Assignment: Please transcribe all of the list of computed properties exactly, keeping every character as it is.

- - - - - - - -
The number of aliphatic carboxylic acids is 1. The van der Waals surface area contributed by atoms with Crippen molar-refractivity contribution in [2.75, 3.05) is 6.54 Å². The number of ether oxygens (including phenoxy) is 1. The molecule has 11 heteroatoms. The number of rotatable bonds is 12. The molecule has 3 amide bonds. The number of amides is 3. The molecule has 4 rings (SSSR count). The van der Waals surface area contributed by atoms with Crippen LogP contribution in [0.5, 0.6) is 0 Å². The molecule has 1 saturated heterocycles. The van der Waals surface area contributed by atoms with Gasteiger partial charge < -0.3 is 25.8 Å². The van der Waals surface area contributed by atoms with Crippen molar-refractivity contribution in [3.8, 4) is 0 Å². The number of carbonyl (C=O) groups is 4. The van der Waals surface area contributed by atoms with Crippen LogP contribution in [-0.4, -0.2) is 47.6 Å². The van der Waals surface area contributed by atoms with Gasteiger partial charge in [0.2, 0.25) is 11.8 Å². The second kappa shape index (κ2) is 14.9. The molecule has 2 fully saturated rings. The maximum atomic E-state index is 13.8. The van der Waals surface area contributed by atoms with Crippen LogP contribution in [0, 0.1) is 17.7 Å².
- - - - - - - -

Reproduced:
The number of aliphatic carboxylic acids is 1. The van der Waals surface area contributed by atoms with Crippen molar-refractivity contribution in [2.75, 3.05) is 6.54 Å². The number of ether oxygens (including phenoxy) is 1. The molecule has 11 heteroatoms. The number of rotatable bonds is 12. The molecule has 3 amide bonds. The number of amides is 3. The molecule has 4 rings (SSSR count). The van der Waals surface area contributed by atoms with Crippen LogP contribution in [0.5, 0.6) is 0 Å². The molecule has 1 saturated heterocycles. The van der Waals surface area contributed by atoms with Gasteiger partial charge < -0.3 is 25.8 Å². The van der Waals surface area contributed by atoms with Crippen molar-refractivity contribution in [3.8, 4) is 0 Å². The number of carbonyl (C=O) groups is 4. The van der Waals surface area contributed by atoms with Crippen LogP contribution in [-0.4, -0.2) is 47.6 Å². The van der Waals surface area contributed by atoms with Gasteiger partial charge in [0.2, 0.25) is 11.8 Å². The second kappa shape index (κ2) is 14.9. The molecule has 2 fully saturated rings. The maximum atomic E-state index is 13.8. The van der Waals surface area contributed by atoms with Crippen LogP contribution in [0, 0.1) is 17.7 Å².